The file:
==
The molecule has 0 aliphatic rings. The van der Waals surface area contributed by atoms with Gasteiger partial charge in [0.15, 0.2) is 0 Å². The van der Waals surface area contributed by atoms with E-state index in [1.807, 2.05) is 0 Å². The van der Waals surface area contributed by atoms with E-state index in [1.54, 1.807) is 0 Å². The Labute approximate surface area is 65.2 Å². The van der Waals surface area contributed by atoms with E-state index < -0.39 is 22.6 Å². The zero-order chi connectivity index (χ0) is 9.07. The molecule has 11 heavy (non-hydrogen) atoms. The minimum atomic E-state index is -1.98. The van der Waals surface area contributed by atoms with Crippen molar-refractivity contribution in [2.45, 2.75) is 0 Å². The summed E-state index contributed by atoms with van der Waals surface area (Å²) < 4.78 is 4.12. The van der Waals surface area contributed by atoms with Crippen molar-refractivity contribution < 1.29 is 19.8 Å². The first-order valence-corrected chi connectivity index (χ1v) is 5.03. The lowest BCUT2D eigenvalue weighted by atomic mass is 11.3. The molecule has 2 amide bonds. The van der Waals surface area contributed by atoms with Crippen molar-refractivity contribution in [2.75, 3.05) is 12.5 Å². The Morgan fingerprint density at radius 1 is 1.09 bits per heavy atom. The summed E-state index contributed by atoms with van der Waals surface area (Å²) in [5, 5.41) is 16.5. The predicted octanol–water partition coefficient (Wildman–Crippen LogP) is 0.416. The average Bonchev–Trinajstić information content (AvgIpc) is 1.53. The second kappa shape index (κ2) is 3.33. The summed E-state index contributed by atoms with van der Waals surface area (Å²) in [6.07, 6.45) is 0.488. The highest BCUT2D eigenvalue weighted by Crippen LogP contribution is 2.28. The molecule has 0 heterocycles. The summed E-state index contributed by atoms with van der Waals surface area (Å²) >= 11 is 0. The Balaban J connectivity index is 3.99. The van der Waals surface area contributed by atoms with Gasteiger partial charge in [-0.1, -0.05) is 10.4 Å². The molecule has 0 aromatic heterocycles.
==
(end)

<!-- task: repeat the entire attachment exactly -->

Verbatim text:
The molecule has 0 aliphatic rings. The van der Waals surface area contributed by atoms with Gasteiger partial charge in [0.15, 0.2) is 0 Å². The van der Waals surface area contributed by atoms with E-state index in [1.807, 2.05) is 0 Å². The van der Waals surface area contributed by atoms with E-state index in [1.54, 1.807) is 0 Å². The Labute approximate surface area is 65.2 Å². The van der Waals surface area contributed by atoms with E-state index < -0.39 is 22.6 Å². The zero-order chi connectivity index (χ0) is 9.07. The molecule has 11 heavy (non-hydrogen) atoms. The minimum atomic E-state index is -1.98. The van der Waals surface area contributed by atoms with Crippen molar-refractivity contribution in [2.45, 2.75) is 0 Å². The summed E-state index contributed by atoms with van der Waals surface area (Å²) < 4.78 is 4.12. The van der Waals surface area contributed by atoms with Crippen molar-refractivity contribution < 1.29 is 19.8 Å². The first-order valence-corrected chi connectivity index (χ1v) is 5.03. The lowest BCUT2D eigenvalue weighted by atomic mass is 11.3. The molecule has 2 amide bonds. The van der Waals surface area contributed by atoms with Crippen molar-refractivity contribution in [2.75, 3.05) is 12.5 Å². The Morgan fingerprint density at radius 1 is 1.09 bits per heavy atom. The summed E-state index contributed by atoms with van der Waals surface area (Å²) in [5, 5.41) is 16.5. The predicted octanol–water partition coefficient (Wildman–Crippen LogP) is 0.416. The average Bonchev–Trinajstić information content (AvgIpc) is 1.53. The second kappa shape index (κ2) is 3.33. The summed E-state index contributed by atoms with van der Waals surface area (Å²) in [6.07, 6.45) is 0.488. The highest BCUT2D eigenvalue weighted by Crippen LogP contribution is 2.28. The molecule has 0 heterocycles. The summed E-state index contributed by atoms with van der Waals surface area (Å²) >= 11 is 0. The Balaban J connectivity index is 3.99. The van der Waals surface area contributed by atoms with Gasteiger partial charge in [-0.1, -0.05) is 10.4 Å². The molecule has 0 aromatic heterocycles.